THE DEVIL’S IN THE DETAILS

Cee’s Fun Foto Challenge: Vehicle Details

If the devil is in the details, so are the best pictures … at least when you are talking about vehicles.

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Old trucks. Rusty with age and honor.

It's a fire engine!

It’s a fire engine!

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But wait! What about … a shiny antique car? Oh, here’s one!

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And motorcycles … a few of them maybe?

Motorcycles count too, don't they?

Motorcycles count too, don’t they?

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LIVING IN GRIDLOCK

Most of us don’t think about traffic. We just deal with it. It’s part of life. Whether it’s trying to find a parking space or sitting in bumper-to-bumper traffic on a holiday weekend, traffic is everywhere.

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I don’t usually think about traffic these days because we don’t have much. This is the country. A traffic jam is a tractor and two cars at an intersection. Road repairs. An annoying slow driver. A bridge washes out.

Until we moved here, though, traffic was the single biggest issue controlling our lives. Road work in Boston made it impossible to get from one side of the city to another. Gridlock during holidays effectively closed the city.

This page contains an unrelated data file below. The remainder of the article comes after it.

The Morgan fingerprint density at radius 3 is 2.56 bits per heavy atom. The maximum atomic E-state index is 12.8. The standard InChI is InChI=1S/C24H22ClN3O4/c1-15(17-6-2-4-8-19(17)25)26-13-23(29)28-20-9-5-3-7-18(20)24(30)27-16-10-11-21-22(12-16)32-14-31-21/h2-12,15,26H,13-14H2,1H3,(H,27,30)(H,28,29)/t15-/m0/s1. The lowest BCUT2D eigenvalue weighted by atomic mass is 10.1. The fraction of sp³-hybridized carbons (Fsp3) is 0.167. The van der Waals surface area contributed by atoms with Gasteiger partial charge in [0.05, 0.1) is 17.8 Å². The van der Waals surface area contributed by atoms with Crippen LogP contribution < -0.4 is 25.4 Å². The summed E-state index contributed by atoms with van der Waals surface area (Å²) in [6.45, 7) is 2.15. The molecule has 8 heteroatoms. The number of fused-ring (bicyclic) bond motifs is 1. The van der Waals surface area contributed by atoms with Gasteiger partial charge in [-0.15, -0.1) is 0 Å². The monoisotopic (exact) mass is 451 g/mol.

When we lived in downtown Boston, one Friday in December, Garry asked me to pick him up at work. He had packages to carry.

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I left the parking lot, drove a block, and stopped. Nothing was moving. An hour later, I still hadn’t moved. I u-turned and went home. It was pre-cell phones, so I called the guard at the front desk at Channel 7, asked him to tell Garry I couldn’t get there.

The next day it was in the papers and on TV — Boston was gridlocked. It was the Friday before Christmas. Everyone had decided to go shopping. No one went anywhere.

A year later, we moved to Roxbury, just outside the city center. It was less congested. You could park for free on the street.

Along came the Big Dig, aka the Central Artery-Tunnel Project. It was a monstrous project involving rerouting and redesigning almost every road in, out, around, and through Boston. It changed the main artery (Route 93) —  an ugly stretch of permanently clogged elevated highway — into a permanently clogged tunnel.